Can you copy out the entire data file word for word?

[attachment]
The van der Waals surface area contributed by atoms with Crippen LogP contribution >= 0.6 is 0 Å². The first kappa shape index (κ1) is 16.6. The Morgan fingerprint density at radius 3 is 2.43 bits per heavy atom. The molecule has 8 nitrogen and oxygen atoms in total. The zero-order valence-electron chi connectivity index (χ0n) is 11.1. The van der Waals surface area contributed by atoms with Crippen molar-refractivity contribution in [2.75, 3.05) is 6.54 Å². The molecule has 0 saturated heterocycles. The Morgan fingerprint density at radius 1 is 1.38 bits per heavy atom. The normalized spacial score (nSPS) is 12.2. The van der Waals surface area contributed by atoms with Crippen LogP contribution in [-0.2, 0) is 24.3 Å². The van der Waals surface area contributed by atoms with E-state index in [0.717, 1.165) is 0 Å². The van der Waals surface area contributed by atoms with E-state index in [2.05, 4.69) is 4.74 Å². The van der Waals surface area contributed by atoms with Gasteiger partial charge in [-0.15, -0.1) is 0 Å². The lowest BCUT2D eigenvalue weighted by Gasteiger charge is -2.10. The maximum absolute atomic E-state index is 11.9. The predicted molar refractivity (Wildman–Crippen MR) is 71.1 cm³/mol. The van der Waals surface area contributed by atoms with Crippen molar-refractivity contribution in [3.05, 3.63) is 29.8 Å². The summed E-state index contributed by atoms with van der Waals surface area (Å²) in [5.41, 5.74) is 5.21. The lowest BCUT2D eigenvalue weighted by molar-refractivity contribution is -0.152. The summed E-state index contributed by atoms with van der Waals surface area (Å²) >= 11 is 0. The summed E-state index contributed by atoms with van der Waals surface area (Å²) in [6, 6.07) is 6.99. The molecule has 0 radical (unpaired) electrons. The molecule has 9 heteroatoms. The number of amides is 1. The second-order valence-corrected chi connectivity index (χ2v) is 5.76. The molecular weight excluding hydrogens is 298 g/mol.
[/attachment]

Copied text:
The van der Waals surface area contributed by atoms with Crippen LogP contribution >= 0.6 is 0 Å². The first kappa shape index (κ1) is 16.6. The Morgan fingerprint density at radius 3 is 2.43 bits per heavy atom. The molecule has 8 nitrogen and oxygen atoms in total. The zero-order valence-electron chi connectivity index (χ0n) is 11.1. The van der Waals surface area contributed by atoms with Crippen molar-refractivity contribution in [2.75, 3.05) is 6.54 Å². The molecule has 0 saturated heterocycles. The Morgan fingerprint density at radius 1 is 1.38 bits per heavy atom. The normalized spacial score (nSPS) is 12.2. The van der Waals surface area contributed by atoms with Crippen LogP contribution in [-0.2, 0) is 24.3 Å². The van der Waals surface area contributed by atoms with E-state index in [0.717, 1.165) is 0 Å². The van der Waals surface area contributed by atoms with E-state index in [2.05, 4.69) is 4.74 Å². The van der Waals surface area contributed by atoms with Gasteiger partial charge in [-0.15, -0.1) is 0 Å². The lowest BCUT2D eigenvalue weighted by Gasteiger charge is -2.10. The maximum absolute atomic E-state index is 11.9. The predicted molar refractivity (Wildman–Crippen MR) is 71.1 cm³/mol. The van der Waals surface area contributed by atoms with Crippen molar-refractivity contribution in [3.05, 3.63) is 29.8 Å². The summed E-state index contributed by atoms with van der Waals surface area (Å²) in [5.41, 5.74) is 5.21. The lowest BCUT2D eigenvalue weighted by molar-refractivity contribution is -0.152. The summed E-state index contributed by atoms with van der Waals surface area (Å²) >= 11 is 0. The summed E-state index contributed by atoms with van der Waals surface area (Å²) in [6, 6.07) is 6.99. The molecule has 0 radical (unpaired) electrons. The molecule has 9 heteroatoms. The number of amides is 1. The second-order valence-corrected chi connectivity index (χ2v) is 5.76. The molecular weight excluding hydrogens is 298 g/mol.